• Interviewee: Lauriello, John P.
  • PDF Interview: lauriello_john_part1.pdf
  • Date: September 9, 2013
  • Place: Westmont, New Jersey
  • Interviewers:
    • Shaun Illingworth
  • Transcript Production Team:
    • Molly Graham
    • Shaun Illingworth
    • John P. Lauriello
  • Recommended Citation: Lauriello, John P. Oral History Interview, September 9, 2013, by Shaun Illingworth, Page #, Rutgers Oral History Archives. Online: Insert URL (Last Accessed: Insert Date).
  • Permission:

    Permission to quote from this transcript must be obtained from the Rutgers Oral History Archives. This email address is being protected from spambots. You need JavaScript enabled to view it.

Shaun Illingworth:  This begins an interview with Mr. John P. Lauriello on September 9, 2013, in Westmont, New Jersey.  Is this also Haddon Township?

John P. Lauriello:  Haddon Township, yes. 

SI:  Haddon Township; with Shaun Illingworth.  Thank you very much, sir, for having me in your home.

JL:  Oh, you're welcome, my pleasure.

SI:  To begin, can you tell me where and when you were born?

JL:  I was born in 1923 in Philadelphia, Southwest Philadelphia.

SI:  All right.  What were your parents' names, for the record?

JL:  The first names, my mother's name was Addie Mae and my father's name was John.

SI:  Okay.  Can you tell me, starting with your father's side of the family, what you might know about the family background, if there was any immigration history there, that sort of thing?

JL:  Yes.  My father was born in Italy and he was here--he came over--when he was, like, four years old.  It just turns out--I didn't realize it until a couple years ago--that I'm a first generation descendent.  It's hard to imagine that you're a first generation descendent, but I am.  That was his side, a wonderful, large, Italian family, marvelous, absolutely marvelous.  My mother was from Georgia.  I think she was basically English.  Her name was Powell, but that was the combination that produced me and my sisters.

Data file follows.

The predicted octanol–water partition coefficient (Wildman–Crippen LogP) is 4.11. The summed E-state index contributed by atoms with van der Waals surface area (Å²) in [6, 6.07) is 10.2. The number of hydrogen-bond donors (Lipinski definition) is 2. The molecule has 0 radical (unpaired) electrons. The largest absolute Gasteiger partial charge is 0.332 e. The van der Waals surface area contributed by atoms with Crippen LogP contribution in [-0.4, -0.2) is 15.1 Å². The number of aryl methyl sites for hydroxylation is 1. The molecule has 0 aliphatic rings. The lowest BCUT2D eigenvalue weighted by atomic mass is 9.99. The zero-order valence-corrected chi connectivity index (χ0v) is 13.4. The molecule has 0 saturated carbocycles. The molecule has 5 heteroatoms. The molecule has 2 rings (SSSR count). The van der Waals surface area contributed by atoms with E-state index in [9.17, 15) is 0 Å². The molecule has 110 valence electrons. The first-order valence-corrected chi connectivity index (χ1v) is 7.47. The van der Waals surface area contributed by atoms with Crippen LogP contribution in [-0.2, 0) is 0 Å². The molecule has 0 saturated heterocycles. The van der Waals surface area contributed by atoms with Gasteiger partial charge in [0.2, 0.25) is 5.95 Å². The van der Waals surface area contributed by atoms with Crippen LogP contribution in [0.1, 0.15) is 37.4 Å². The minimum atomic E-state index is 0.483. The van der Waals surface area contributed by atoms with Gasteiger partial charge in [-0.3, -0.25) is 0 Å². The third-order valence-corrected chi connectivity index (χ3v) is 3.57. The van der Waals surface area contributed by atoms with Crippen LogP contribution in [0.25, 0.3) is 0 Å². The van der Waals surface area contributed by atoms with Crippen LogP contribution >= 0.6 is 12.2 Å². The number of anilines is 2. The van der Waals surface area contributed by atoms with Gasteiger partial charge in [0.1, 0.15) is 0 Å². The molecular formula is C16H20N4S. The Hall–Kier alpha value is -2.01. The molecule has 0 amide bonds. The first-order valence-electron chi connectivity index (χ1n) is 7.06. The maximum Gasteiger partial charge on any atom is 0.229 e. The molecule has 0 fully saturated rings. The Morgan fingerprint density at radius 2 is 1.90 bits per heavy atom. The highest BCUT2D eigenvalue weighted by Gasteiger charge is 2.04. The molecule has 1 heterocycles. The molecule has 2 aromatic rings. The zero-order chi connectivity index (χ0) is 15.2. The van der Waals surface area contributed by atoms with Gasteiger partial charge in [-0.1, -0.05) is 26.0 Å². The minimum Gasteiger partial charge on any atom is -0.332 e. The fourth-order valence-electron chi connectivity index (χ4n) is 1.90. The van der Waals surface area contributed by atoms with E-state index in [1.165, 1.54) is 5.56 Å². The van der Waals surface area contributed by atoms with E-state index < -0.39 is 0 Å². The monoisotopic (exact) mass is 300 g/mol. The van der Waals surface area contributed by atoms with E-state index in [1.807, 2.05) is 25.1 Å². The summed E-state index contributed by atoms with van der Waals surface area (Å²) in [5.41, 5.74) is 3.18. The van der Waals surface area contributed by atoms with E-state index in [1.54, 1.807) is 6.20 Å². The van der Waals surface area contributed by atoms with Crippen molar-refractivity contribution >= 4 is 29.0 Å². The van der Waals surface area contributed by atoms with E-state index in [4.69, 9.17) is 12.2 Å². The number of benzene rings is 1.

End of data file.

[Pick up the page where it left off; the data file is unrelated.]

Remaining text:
SI:  Do you know when your mother came up from Georgia? 

JL:  Yes.  She came up around 1910, probably.

SI:  Did either of your parents ever tell you why their families moved to this area?

JL:  Yes.  Well, the ones that came from Italy came over because the conditions weren't all that good over there for eking out a livelihood.  So, they came here.  That was that one and the ones from Georgia came here because the head of the family, which was the father, worked for the railroad, I guess Georgia Railroad.  Through some freak of nature, he got run over by a train.  So, that was kaput, and then, they, the whole family, moved up here.  They moved to Philadelphia, down to Ninth and Federal Street, which is a congregating point in those days.  My mother and her mother and the brothers opened an oyster saloon and my father lived right around the corner from it.  He used to go there, because he was a big oyster man, and that's the way it happened. 

SI:  Wow.

JL:  Yes.

SI:  Do you know approximately when they got married?

JL:  About 1918.  My mother was only sixteen when she got married.

SI:  This area where both your mother and your father lived, did it have a particular characteristic?  Was it mostly, say, Italian, or something like that?

JL:  It was a mix, mixed neighborhood.  The people right next door to us were Italian, and then, right down the street, I remember, there were Irish and you name it.  It was a mix.

SI:  Yes.  What did your father do for living?

JL:  He worked for a company called J. G. Brill Incorporated.  They used to make trolley cars and trackless trolleys.  In fact, he was instrumental in designing and building the first trackless trolley in Philadelphia.  That was like a trolley car, only it didn't run on rails.  It had pneumatic tires and stuff like that, but they had the trolley up above for the power.  They called them trackless trolleys, which was obviously the proper name for something like that.  Then, he went into the food hauling business for the A&P.  You heard of the A&P?

SI:  Sure. 

JL:  Yes.  He was a produce hauler for them and I used to go with him once in a while, heavy work, but really nice.

SI:  When he was working for Brill, what was he doing specifically?  Was he manufacturing the cars?

JL:  Manufacturing, layout and assembly. 

SI:  Okay.  When did he make the switch from Brill to A&P?

JL:  Oh, I guess around 1923, something like that.

SI:  Okay, around the time you were born.

JL:  Yes. 

SI:  Where do you fall in the birth order in your family?

JL:  I was number two.  I had an older sister, myself, and then, two younger sisters and I'm the only survivor; all the sisters are gone.

SI:  Your mother's family had this oyster saloon.  Did that business continue on for a while?